You'll need to build a value list based on the relationship between the parent table and the join table. For example, you want a list of all personID values in AccountPerson (the join table) based on the relationship between Account and AccountPerson. This value list will change (obviously) as you scroll through the Account records. Then, you build a calculation like this:

                         

                        not IsEmpty ( FilterValues ( ValueListItems ( Get ( FileName ) ; "{value list name}" ) ; {personID you want to check} )

                         

                        If that calculation is true, it means the person ID you want to check is in the value list - meaning it's in the join table. I don't know how you're trying to establish what person ID to check, but that would be how to do it.

                         

                        Mike

                        • 9. Re: Multi-Key Relationship
                          tm9

                          How would it know to pull the correct values list for the current account logged in?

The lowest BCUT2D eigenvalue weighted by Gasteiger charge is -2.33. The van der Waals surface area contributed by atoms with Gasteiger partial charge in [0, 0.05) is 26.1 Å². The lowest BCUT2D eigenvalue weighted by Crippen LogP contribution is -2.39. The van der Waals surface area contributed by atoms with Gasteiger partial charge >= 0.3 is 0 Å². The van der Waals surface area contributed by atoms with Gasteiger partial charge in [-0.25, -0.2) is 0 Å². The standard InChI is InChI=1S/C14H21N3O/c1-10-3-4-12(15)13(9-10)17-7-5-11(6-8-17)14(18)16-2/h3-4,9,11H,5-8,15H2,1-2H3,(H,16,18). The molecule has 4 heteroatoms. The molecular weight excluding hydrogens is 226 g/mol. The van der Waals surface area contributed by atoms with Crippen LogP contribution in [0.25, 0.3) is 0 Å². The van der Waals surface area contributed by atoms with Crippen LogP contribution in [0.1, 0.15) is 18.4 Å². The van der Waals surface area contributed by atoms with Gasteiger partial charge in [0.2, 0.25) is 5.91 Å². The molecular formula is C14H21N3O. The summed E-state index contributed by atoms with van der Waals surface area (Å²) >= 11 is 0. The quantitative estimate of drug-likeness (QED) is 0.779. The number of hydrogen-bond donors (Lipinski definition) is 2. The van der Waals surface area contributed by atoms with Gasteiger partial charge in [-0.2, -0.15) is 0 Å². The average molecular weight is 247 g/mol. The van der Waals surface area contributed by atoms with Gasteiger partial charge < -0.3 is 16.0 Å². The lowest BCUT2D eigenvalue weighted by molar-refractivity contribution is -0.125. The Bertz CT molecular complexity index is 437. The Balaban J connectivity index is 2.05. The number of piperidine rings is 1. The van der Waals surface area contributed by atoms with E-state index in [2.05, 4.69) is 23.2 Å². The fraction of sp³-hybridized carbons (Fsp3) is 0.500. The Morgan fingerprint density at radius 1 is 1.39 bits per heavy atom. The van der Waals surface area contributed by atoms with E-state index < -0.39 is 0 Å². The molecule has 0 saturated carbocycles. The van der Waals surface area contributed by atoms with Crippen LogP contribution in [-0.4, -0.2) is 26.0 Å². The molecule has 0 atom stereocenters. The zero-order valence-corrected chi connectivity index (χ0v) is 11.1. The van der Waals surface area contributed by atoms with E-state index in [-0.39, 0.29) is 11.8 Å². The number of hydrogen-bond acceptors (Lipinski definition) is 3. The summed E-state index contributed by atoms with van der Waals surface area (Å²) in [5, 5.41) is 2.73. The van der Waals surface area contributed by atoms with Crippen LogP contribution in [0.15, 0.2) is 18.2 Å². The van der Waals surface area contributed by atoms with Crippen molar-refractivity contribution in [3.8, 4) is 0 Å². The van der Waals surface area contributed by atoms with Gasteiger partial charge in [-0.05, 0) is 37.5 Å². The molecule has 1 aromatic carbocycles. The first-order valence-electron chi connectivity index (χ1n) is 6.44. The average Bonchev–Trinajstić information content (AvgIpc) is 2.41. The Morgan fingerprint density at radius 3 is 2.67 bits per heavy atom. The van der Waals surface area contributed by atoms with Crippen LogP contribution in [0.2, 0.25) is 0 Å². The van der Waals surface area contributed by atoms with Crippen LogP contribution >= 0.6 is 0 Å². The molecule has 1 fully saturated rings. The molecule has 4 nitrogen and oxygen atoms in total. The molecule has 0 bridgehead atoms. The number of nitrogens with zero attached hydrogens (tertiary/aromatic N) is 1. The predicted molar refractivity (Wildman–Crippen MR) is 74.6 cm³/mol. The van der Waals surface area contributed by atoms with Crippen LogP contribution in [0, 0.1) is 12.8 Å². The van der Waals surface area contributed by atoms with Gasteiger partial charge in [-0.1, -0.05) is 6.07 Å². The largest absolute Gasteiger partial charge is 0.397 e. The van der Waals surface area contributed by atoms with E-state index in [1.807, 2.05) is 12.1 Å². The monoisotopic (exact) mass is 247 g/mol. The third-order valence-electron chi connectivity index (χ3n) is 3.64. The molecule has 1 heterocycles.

This is what I currently have set in the calculation.

                           

                          If ( KP_Person = Account::zg_KF_PERSON; 1 ) or not IsEmpty ( FilterValues ( ValueListItems ( Get ( FileName ) ; "New Value List" ) ; KP_Person ))

                           

                          Where the global account field is set as the record for the person associated with the account by a script when logging in.  For example, if an account was created for you to access the database, you would be able to view your own person record in addition to those on the values list. 

                           

                          The first part appears to be working when I view a layout with a persons record I can see your record.  However I cannot see other records from the relationship. They are showing up in the values list though...

                          • 10. Re: Multi-Key Relationship
                            Mike_Mitchell

                            I wasn’t aware you were using a global field for the current person. (When posting a question, it’s best to give the complete setup.) Set a relationship between the global field and the person key in the join table. Use that for the value list.

                             

                            Your calculation would then just read:

                             

                            not IsEmpty ( FilterValues ( ValueListItems ( Get ( FileName ) ; "New Value List" ) ; KP_Person ))